Not everybody has to consider kids when it comes to a family pet. But if you do have children, they’re likely going to form an integral part of your planning. As they should, because children growing up with pets can experience many benefits.

If you’re childfree and your pet isn’t likely to need to interact with children (like nieces, nephews, grandkids, or kids of friends) you can happily skip over this section.

If you do have kids or your pet will be in contact with them a lot, consider the following:

  • Are they the ones pushing for a family pet? Kids and dogs can grow up really well together. But this normally requires a bit more planning and supervision than kids and fish, for instance.
  • If your kids are in love with the idea of a pet, what kind of animals do they naturally gravitate towards? And are they gravitating that way because they truly understand what that kind of pet will be like or because they have unrealistic expectations?
  • Will your kids be responsible for caring for the family pet on some level? Teaching kids them to care for a pet can be great for independence and responsibility. However, their ages and maturity level need to be taken into consideration too.

There are no right or wrong answers as to what family pet to get for a household with kids. Just make sure you choose one which creates a harmonious household.

What to do once you’ve decided on a family pet

Ok, so you’ve decided that you want a dog, cat, rabbit, horse, or whatever other animal. What are the next steps?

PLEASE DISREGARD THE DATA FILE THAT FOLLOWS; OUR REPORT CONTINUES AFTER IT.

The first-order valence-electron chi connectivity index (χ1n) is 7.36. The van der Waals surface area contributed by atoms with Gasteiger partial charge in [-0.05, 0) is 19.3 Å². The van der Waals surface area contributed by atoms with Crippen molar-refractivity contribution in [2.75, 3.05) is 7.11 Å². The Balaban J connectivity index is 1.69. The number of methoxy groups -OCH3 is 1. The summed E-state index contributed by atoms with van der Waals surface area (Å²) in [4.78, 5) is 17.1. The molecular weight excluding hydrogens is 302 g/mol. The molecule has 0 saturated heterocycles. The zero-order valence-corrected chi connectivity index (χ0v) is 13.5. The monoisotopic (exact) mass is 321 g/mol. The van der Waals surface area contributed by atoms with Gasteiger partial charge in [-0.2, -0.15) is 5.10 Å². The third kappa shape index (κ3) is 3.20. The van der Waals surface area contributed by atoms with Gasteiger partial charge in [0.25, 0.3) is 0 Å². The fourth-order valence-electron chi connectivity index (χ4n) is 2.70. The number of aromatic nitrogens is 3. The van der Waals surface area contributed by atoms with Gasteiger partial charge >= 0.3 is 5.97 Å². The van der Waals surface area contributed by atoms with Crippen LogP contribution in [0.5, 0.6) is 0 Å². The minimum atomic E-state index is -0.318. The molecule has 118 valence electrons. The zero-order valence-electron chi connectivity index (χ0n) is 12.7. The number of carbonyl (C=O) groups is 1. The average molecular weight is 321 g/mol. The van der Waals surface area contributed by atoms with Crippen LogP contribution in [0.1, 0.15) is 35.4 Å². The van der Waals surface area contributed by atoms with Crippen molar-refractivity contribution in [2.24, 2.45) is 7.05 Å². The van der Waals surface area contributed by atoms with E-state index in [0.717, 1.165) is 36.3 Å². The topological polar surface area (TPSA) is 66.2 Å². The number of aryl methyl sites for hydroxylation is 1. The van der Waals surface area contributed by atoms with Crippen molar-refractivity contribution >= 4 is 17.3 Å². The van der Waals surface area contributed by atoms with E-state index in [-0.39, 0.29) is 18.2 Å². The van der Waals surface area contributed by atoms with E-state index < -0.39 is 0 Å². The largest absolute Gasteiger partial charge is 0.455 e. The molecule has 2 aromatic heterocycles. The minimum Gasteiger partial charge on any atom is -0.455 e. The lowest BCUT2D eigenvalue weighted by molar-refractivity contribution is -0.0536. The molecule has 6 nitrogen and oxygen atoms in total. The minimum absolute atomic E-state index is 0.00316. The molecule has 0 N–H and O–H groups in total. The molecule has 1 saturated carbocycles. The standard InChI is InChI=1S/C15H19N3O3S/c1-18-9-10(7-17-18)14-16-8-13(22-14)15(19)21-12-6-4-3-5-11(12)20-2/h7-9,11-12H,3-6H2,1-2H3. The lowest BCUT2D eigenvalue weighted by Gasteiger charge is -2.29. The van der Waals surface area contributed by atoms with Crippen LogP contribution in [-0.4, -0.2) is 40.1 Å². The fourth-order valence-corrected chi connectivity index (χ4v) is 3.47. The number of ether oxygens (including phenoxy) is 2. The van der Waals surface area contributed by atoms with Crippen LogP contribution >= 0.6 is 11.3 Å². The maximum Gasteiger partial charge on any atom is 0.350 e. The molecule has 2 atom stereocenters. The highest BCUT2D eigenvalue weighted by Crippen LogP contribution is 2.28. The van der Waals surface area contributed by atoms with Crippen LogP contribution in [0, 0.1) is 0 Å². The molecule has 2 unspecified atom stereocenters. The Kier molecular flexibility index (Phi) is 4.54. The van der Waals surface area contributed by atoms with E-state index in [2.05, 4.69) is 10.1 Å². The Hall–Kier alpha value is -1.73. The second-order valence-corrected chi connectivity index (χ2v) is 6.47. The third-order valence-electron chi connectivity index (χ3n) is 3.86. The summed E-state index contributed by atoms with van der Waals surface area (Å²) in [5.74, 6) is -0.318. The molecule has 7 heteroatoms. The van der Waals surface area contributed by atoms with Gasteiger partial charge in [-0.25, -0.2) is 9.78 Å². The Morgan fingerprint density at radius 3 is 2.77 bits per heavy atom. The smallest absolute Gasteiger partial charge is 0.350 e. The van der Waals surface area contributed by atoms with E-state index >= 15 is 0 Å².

Firstly, you’ll want to find a local shelter or breeder where you can meet potential pets. It’s up to you whether you adopt or buy from a breeder, but if you’re dog shopping, beware of puppy mills and puppy scams. We’d always encourage you to visit a local rescue centre or shelter first, because you can often find the perfect match and help out an animal in need at the same time.

Once you’ve identified a few places, go and meet the animals. If possible, you should meet your potential family pet more than once. After all, this is a long term commitment and you want to be sure. But most people know when they find “the one” so let your gut guide you.

When bringing the new family pet home, you’ll want to make sure you’ve prepared. Make sure you have food, bowls, toys, beds/cages, and any other essentials sorted before they arrive.

To get you started, here are a few helpful resources:

The last step? Enjoy every moment with your new family pet! Take lots of photos, make sure to love them, and enjoy every day to the fullest. It’ll all be worth it.

little girl with pet cat on couch

Pet insurance

While you’re busy sorting out bowls and beds, think about taking out insurance too. That way, the family pet can make visits to the vet without you worrying about the bills – because we’ll help cover it.

While we can’t insure your rabbits or reptiles at the time of writing, we do offer affordable pet insurance for both dogs and cats. Plus, you could get your first month free if you buy your pet insurance online. Bonus!